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Recovery from Recession Going Slowly for Wisconsin Residents
Many residents of Wisconsin have yet to fully rebound from the impact of the recession that began five years ago. Median income remains below its pre-recession level, and the poverty rate remains elevated. A new county-level analysis of U.S. Census Bureau data by the Wisconsin Council on Children and Families (WCCF) examines these and other measures of family economic well-being, including access to health insurance.
The Council’s analysis found that Wisconsin has not yet overcome the adverse effects of the recession. For example:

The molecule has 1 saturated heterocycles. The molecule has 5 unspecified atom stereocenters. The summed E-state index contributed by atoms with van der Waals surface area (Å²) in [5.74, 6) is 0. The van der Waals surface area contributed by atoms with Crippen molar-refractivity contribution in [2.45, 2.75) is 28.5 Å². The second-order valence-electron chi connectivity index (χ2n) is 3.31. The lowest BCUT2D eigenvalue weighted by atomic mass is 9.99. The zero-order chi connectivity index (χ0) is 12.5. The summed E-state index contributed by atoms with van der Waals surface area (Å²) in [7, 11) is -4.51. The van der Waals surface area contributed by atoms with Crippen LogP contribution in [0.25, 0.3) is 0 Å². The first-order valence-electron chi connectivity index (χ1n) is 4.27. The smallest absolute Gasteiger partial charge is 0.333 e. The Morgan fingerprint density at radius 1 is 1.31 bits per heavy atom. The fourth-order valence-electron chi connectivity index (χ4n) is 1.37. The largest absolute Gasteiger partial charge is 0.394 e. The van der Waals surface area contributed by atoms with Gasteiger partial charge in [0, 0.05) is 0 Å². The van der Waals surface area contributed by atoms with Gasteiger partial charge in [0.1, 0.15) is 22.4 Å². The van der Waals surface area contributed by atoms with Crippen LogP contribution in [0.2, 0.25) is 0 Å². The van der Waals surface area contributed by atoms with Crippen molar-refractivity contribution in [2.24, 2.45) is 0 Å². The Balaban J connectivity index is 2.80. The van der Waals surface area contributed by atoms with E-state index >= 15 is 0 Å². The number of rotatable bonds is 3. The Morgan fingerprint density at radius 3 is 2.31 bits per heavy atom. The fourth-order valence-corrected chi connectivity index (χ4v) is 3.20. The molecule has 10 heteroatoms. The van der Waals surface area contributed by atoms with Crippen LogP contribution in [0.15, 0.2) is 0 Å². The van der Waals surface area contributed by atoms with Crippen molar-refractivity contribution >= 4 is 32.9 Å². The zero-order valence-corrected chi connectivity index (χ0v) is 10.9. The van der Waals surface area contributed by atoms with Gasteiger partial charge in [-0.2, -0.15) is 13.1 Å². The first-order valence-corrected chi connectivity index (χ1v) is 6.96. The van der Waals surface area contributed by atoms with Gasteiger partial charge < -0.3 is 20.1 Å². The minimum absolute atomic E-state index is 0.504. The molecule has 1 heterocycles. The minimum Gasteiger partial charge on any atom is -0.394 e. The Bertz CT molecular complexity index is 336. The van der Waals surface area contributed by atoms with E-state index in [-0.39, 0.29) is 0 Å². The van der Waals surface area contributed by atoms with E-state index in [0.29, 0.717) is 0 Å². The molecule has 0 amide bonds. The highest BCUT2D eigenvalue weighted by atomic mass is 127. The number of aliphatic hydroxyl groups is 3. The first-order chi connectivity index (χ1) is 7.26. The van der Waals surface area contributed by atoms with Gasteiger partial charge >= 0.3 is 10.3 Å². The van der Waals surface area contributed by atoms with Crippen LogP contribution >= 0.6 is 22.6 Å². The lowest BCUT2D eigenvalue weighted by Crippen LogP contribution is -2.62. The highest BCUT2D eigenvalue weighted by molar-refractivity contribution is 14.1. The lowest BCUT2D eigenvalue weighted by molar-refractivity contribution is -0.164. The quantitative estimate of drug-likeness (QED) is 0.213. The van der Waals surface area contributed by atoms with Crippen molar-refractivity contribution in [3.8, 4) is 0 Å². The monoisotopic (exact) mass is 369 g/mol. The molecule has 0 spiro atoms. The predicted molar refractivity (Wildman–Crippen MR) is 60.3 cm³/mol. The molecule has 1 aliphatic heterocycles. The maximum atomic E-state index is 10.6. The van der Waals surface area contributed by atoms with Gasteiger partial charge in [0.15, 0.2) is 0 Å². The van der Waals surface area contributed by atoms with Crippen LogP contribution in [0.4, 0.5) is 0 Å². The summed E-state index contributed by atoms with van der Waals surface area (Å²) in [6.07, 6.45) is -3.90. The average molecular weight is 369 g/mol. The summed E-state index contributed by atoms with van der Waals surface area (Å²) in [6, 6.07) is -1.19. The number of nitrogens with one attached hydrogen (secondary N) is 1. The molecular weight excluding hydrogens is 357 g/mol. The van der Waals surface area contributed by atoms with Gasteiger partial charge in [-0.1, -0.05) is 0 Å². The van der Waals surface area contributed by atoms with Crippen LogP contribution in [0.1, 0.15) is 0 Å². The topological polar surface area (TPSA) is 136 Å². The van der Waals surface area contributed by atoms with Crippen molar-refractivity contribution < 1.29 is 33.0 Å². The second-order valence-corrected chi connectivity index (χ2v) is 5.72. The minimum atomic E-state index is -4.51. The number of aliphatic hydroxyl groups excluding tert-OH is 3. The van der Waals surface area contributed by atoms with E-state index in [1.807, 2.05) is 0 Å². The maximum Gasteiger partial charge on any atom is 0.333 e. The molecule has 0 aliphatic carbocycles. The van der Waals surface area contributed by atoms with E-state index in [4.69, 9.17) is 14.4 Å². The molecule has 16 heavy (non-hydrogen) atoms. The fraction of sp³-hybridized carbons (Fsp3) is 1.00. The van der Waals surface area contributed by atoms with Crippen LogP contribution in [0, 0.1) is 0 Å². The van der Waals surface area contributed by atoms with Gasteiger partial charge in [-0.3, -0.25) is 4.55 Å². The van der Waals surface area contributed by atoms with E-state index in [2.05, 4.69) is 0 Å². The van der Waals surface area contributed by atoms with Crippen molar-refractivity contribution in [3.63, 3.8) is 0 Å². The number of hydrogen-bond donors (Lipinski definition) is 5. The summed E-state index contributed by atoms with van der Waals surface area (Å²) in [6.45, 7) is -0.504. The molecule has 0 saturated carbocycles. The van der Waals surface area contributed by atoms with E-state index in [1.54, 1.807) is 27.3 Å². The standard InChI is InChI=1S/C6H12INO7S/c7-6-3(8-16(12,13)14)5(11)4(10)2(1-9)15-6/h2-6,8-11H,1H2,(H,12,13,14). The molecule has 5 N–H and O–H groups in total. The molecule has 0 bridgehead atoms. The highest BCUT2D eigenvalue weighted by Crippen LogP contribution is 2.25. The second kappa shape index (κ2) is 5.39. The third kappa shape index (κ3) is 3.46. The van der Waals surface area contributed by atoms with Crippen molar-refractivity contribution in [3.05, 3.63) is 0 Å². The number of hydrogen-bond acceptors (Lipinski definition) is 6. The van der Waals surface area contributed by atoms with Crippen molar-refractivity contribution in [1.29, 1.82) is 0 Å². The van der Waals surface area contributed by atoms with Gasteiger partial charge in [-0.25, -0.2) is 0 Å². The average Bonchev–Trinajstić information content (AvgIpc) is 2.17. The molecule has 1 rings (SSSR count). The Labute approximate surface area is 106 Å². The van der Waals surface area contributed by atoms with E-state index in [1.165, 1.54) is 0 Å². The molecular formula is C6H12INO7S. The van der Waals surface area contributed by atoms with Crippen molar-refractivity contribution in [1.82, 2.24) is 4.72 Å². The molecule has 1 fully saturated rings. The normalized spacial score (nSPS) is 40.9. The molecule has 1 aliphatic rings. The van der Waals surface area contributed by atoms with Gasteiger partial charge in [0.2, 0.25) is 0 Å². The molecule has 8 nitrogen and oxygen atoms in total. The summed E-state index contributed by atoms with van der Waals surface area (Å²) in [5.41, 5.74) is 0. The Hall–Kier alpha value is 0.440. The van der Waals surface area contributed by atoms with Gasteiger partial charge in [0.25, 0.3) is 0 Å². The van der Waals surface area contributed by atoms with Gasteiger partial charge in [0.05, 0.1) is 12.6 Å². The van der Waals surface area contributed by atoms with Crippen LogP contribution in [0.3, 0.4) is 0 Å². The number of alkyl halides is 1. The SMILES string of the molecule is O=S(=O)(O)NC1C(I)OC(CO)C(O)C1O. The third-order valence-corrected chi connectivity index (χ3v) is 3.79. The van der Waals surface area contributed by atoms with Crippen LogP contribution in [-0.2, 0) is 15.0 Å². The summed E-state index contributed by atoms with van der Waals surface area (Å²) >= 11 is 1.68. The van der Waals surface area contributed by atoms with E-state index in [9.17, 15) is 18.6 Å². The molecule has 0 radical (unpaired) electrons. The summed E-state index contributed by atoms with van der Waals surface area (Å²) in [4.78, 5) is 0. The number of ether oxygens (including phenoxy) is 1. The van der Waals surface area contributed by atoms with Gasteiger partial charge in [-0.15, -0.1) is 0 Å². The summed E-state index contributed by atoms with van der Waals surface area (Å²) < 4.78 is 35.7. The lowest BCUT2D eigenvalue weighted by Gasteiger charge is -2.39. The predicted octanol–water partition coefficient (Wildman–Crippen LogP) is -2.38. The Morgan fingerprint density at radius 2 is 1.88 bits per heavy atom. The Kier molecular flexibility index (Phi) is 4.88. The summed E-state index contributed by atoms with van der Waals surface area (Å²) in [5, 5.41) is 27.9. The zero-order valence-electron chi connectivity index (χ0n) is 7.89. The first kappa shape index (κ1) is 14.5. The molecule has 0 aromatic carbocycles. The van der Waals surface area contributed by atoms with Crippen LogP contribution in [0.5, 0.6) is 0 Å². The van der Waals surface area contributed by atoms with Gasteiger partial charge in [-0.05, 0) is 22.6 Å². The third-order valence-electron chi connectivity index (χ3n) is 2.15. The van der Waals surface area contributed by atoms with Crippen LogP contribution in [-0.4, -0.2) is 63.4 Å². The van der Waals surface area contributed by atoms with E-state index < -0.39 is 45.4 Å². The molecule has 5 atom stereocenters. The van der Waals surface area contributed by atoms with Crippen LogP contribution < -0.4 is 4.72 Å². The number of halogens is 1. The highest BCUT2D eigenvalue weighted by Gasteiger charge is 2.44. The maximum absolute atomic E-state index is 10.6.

- The 2012 child poverty rate of 18.2% is well above the 13.4% rate in 2008.
- Median household income fell to $51,100 in 2012, compared to $55,600 in 2008 (adjusted for inflation).
Low‑income households have also been assisted by BadgerCare as the recession eroded the job market and employer-sponsored health insurance. Badger Care has picked up much of the slack in the insurance market, but changes in eligibility criteria are forcing tens of thousands of low-income parents out of the program.
Read WCCF's brief. See WCCF's related press release.
How Wisconsin Counties
are Progressing in Their Recovery
WCCF analyzed and charted the relevant Census Bureau data for 21 Wisconsin counties, and found that economic recovery is proceeding very slowly for many Wisconsin residents, as poverty rates remain higher and median incomes lower than their pre-recession levels. County data sheets and a statewide data sheet are below.